WAF is a force to be reconed with - no doubt

    I am sure you did have different circumstances, but they do make bigger outdoor forced air wood stoves.
    Not for 600 dollars, but they do have them.

    that picture of Pirro scares the XXXX out of me-- she looks like she could suck out your soul. I was afraid to say anything, I thought she could be your wife.

    I do however like her here
    think about using this pic of her
    Pirro
  20. tigermaple

    tigermaple Member

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    Um, YO! TigerMape?! Don’t tell some poor guy diggin’ down deep for 8G’s that line about smoke unless you know that from experience! I Have used my GW for over one full heating season now, and am VERY glad I put it outside!

    Jimbo
    This is my second season with the Greenwood. Mine is in the barn, because that is where the wood is. I have no inducer and still have good draft in cold temps. If you load it and keep the door open, a lot of smoke comes out. I guess I wouldn't want in in the house without an inducer. Anyway I was talking about the smoke from the stack. How do you like you GW?

    That chick is much hotter than Hillary by the way.
  21. ISeeDeadBTUs

    ISeeDeadBTUs Guest

    LOL, I'm trying to think of ANY chick that would NOT be hotter than Hillary :wow:

    I realized at some point that you were talking 'smoke up the stack', not smoke in the house. I like my GW. I think the customer service sucks big time. I dislike the way the refractory cracks to hell. I like the way I can burn less than ideal wood.

    Now that its 50 deg, I just wish I had storage :-S
  22. Tony H

    Tony H New Member

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    The lit for the models I looked at that were outdoor units with a single duct running back to the house had a disclaimer that the ducted in air could not be run into the existing ductwork due to the high heat. I never looked at the indoor warm air models however I understand many people do run them into the existing ductwook (next door neighbor) with no problems so there must be some difference in the warm air supply I guess.
  23. ISeeDeadBTUs

    ISeeDeadBTUs Guest

    It's ALL Good . . . :p

    [​IMG]
  24. wdc1160

    wdc1160 New Member

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    I read that her husband is philandering mobster
  25. wsurfer49

    wsurfer49 Member

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    Hi Payton'

    I just found this site myself as I was doing research on the wood boilers. I had initially looked at the OWB'S and saw a few models and several actually burning. I was back in Wisconsin in November and they are pretty popular there. After seeing them belch smoke and reading some of the government data I decided that they were not my best option. They are not much cheaper than some of the efficient wood gasification boilers. I have been heating my house in Northern Az for 15 years now with a wood stove. I have finally had it with the smoke and ash not to mention all the debris that is dragged in with the wood and the amount of wood that I burn and the frequency that the stove needs to be fed. And I am not even married. When I was the ex complained about all the above but that was about all we could afford.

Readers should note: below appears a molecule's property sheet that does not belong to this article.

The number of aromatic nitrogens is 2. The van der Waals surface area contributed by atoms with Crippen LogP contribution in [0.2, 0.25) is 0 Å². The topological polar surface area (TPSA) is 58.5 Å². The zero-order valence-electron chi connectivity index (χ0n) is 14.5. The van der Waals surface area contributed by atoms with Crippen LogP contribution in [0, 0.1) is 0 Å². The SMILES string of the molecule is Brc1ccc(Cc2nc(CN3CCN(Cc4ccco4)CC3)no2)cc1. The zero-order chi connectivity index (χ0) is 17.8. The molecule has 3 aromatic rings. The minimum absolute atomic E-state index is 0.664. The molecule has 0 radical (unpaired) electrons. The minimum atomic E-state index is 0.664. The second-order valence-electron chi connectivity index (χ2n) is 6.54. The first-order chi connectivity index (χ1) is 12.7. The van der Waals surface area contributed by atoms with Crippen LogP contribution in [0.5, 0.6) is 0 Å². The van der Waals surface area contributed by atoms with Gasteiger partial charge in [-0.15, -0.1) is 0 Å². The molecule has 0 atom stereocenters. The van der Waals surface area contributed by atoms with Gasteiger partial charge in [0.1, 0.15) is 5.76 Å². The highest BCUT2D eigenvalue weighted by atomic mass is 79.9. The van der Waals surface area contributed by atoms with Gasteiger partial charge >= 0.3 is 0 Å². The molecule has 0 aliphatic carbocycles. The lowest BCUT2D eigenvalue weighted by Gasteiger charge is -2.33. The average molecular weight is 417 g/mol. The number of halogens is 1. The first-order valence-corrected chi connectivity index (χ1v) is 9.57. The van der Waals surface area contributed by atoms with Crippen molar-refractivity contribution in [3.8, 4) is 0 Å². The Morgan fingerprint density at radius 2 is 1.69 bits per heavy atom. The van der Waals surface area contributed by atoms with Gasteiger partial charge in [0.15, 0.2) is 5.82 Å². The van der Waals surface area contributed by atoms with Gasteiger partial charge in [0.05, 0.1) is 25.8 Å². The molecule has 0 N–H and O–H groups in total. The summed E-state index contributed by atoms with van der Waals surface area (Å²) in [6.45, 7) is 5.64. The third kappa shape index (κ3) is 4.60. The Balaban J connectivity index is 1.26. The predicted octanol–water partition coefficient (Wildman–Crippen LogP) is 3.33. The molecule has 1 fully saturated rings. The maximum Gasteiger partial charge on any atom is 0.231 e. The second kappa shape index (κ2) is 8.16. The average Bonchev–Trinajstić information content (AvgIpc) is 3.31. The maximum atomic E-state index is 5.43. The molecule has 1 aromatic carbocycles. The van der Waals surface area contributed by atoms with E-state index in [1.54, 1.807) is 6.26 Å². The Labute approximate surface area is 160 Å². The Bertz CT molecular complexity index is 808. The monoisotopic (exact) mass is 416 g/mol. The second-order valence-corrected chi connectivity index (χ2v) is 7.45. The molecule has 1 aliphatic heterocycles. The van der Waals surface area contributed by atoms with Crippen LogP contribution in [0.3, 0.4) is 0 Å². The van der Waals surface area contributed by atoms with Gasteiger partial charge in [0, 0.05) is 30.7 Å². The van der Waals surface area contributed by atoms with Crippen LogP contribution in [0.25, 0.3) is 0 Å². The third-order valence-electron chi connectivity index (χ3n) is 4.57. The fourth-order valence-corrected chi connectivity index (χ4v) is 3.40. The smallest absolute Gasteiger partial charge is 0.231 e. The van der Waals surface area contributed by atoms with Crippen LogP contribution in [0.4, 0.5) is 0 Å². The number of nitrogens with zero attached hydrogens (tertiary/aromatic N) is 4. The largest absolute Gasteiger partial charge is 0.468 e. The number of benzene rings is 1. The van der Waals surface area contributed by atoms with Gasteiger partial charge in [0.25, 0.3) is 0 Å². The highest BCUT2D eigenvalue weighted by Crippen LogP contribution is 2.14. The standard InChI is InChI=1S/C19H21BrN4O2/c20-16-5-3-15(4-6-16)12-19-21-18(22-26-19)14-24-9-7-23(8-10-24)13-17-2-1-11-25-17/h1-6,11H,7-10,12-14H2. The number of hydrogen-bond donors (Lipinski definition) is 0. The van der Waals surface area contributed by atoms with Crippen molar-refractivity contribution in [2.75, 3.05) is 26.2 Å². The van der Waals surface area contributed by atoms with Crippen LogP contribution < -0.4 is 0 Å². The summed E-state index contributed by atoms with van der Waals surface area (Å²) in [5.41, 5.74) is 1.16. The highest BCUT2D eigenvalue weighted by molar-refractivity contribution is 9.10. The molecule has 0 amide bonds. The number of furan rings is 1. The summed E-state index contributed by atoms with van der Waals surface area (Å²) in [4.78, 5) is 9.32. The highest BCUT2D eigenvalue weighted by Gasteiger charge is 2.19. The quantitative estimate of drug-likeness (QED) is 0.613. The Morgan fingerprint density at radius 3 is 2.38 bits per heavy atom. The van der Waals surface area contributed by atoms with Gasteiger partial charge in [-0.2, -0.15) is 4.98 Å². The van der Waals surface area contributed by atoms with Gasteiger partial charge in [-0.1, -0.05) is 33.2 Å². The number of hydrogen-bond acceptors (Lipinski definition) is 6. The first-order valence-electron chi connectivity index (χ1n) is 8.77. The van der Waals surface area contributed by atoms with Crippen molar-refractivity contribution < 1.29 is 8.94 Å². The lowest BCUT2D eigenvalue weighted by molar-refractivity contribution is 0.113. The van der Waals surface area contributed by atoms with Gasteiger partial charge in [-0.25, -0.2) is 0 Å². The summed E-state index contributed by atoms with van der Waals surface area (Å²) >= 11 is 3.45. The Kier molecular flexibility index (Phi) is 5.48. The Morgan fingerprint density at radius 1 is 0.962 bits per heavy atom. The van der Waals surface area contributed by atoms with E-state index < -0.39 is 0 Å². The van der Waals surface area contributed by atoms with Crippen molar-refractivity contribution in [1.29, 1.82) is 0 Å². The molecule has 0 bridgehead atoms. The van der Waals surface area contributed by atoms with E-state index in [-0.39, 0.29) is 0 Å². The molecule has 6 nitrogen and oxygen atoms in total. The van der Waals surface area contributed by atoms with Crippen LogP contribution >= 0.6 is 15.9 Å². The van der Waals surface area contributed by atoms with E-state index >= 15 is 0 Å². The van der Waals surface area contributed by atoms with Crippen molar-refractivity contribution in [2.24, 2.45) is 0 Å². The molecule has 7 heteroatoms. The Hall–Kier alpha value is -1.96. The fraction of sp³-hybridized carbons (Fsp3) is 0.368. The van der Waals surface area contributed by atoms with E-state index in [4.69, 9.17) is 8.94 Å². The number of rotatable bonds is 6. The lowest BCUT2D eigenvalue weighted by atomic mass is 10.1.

I am not trying to push you to my way of thinking but just to give you some insight as to how I came to my decision to go to radiant heating and move the wood burning outside. The homes that I have been in with any type of radiant heat are very comfortable with a constant temperature. The forced air homes have temperature variations of 3,4 as much as 8 degrees. Then there is the air blowing around and the dust factor. I also considered the money I put into my house as an investment and so if I spend a bit more I believe that in the long run I will get a good return on that money.

    In one of the threads the point was made too that if you are going to get into the wood boiler scene and do it yourself that you have to be a tinkerer. Having some experience would also be helpful though the only way to get experience is to do (hopefully after much research and some education). I have tackled projects that I have not had too much experience with and sometimes the learning curve starts out pretty flat, patience and determination usually overcome that. Well, guess I am just trying to say that if you decide to do something then it is probably doable. Just make sure you have as much good info to help you make your decision b4 you are way into something you don't want to really do.

    There is a lot of info here so have at it and good luck, Rob